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Hum Mol Genet. 2010 Jun 15;19(12):2347-59. doi: 10.1093/hmg/ddq108. Epub 2010 Mar 16.

A model organism approach: defining the role of Neph proteins as regulators of neuron and kidney morphogenesis.

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Renal Division, University Hospital Freiburg, D-79106 Freiburg, Germany. H.)/


Mutations of the immunoglobulin superfamily proteins nephrin and Neph1 lead to congenital nephrotic syndrome in humans or mice. Neph proteins are three closely related molecules that are evolutionarily conserved and mediate cell recognition. Their importance for morphogenetic processes including the formation of the kidney filtration barrier in vertebrates and synaptogenesis in Caenorhabditis elegans has recently been uncovered. However, the individual morphogenetic function of mammalian Neph1-3 isoforms remained elusive. We demonstrate now that the Neph/nephrin family proteins can form cell-cell adhesion modules across species. Expression of all three mammalian Neph isoforms partially rescued mutant C. elegans lacking their Neph homolog syg-1 and restored synapse formation, suggesting a functional redundancy between the three isoforms. Strikingly, the rescue of defective synaptic connectivity was prevented by deletion of the highly conserved cytoplasmic PSD95/Dlg/ZO-1-binding motif of SYG-1/Neph proteins, indicating the critical role of this intracellular signaling motif for SYG-1/Neph-dependent morphogenetic events. To determine the significance of Neph isoform redundancy for vertebrate kidney development, we analyzed the expression pattern and the functional role of Neph proteins in zebrafish. In situ hybridizations identified zNeph1 and zNeph2 as glomerular proteins. Morpholino knockdown of either zNeph1 or zNeph2 resulted in loss of slit diaphragms and leakiness of the glomerular filtration barrier. This is the first report utilizing C. elegans to study mammalian Neph/nephrin protein function and to demonstrate a functional overlap of Neph1-3 proteins. Furthermore, we identify Neph2 as a novel critical regulator of glomerular function, indicating that both Neph1 and Neph2 are required for glomerular maintenance and development.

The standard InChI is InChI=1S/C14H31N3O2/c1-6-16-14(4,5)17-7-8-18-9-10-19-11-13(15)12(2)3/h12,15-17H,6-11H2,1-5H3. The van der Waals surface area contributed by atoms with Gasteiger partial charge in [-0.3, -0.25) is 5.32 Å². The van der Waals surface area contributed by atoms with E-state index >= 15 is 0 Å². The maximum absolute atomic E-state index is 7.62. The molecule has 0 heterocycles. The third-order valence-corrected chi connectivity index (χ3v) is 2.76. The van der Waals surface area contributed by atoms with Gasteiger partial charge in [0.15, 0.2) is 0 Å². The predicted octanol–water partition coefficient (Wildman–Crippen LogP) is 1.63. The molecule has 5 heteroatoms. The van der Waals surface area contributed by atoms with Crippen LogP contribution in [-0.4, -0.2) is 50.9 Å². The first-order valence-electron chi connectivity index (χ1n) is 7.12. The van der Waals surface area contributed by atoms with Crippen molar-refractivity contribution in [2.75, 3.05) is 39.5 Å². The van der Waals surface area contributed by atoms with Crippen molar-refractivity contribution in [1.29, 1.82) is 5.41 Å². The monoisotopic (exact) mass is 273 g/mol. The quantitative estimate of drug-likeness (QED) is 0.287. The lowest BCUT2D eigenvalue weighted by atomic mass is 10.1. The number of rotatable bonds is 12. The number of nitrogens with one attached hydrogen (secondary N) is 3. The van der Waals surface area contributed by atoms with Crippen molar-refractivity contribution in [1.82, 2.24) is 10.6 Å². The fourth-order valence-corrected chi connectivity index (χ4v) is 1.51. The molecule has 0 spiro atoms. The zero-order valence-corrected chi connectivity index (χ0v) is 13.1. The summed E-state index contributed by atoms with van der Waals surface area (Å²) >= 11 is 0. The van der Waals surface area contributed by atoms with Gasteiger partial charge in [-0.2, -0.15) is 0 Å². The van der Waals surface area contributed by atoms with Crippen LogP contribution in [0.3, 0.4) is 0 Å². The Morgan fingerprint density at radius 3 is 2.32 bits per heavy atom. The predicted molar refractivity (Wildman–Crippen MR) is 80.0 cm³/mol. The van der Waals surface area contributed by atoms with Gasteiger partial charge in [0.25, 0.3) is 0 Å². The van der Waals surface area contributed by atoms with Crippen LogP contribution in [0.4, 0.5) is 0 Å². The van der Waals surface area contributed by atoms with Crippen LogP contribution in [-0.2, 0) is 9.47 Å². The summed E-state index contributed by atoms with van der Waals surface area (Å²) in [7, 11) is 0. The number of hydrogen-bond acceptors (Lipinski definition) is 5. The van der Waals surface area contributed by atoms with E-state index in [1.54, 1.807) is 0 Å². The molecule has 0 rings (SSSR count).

[Indexed for MEDLINE]

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